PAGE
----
Modelling early age cracking in blended cement concrete [thesis]

Yingda Zhang
Concrete is one of the most commonly used building materials in the world because of its excellent versatility. The concrete consumption has increased considerably because of the rapid urbanisation development. Annual cement consumption is expected to increase to 5.2 billion tons by 2050. An average of 850 kg of carbon dioxide can be released into the environment to produce one tone of clinker. To minimise the disadvantages of cement production, one option is to use Supplementary Cementitious
more » ... terials (SCMs) such as fly ash and ground granulated blast furnace slag (GGBFS) to partially replace cement in concrete. Accordingly, this thesis extensively focuses on the research of time-dependent behaviour such as shrinkage and creep of blended cement concrete containing high volume of fly ash and GGBFS. To advance the understanding of volumetric changes in concrete mixes with high volume of fly ash and GGBFS, the presented research focused on five areas: (a) autogenous, drying and total shrinkage of concrete; (b) tensile stress development of concrete in restrained ring test; (c) tensile creep of concrete; (d) nonlinear tensile creep of concrete; and (e) thermal cracking of concrete. The first part of this dissertation reports the autogenous, drying and total shrinkage results of a total of 21 concrete mixes with a high volume of fly ash and GGBFS using concrete prisms. The experimental results were also compared to the predictions by Australian Standard AS3600 (2009 and 2018 versions) and Eurocode 2. Additional tests on pastes with the same SCM content were conducted to investigate both autogenous and chemical shrinkage in relation to their time-dependent pore structure refinement assessed using the nitrogen adsorption isotherm technique. For concrete with a characteristic compressive strength lower than 50 MPa, the autogenous shrinkage of concretes with 40-60% GGBFS was significantly higher than that of reference concretes mostly due to a later increase in the autogenous shrinkage between 28 and 100 days. No clear d [...]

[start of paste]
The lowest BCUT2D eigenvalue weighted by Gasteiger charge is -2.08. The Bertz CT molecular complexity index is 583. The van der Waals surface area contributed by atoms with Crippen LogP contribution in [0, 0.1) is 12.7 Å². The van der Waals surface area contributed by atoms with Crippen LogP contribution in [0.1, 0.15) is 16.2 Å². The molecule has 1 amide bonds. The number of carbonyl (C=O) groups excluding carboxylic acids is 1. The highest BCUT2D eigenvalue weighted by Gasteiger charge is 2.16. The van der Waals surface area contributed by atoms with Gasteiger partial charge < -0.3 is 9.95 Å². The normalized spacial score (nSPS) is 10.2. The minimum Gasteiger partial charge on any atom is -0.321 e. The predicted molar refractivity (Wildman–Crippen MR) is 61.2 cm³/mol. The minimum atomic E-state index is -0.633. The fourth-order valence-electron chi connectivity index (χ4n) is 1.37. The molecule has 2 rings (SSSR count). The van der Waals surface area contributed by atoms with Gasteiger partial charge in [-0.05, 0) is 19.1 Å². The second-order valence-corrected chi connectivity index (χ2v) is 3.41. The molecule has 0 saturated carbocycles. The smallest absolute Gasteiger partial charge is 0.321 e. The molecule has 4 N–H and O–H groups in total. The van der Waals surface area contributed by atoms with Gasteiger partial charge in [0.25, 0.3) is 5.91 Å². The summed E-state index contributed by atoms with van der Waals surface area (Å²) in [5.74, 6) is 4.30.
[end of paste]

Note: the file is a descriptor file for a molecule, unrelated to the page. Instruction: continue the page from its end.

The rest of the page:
doi:10.26190/unsworks/24411 fatcat:u72pqak6xvebrj3bwwvnblegee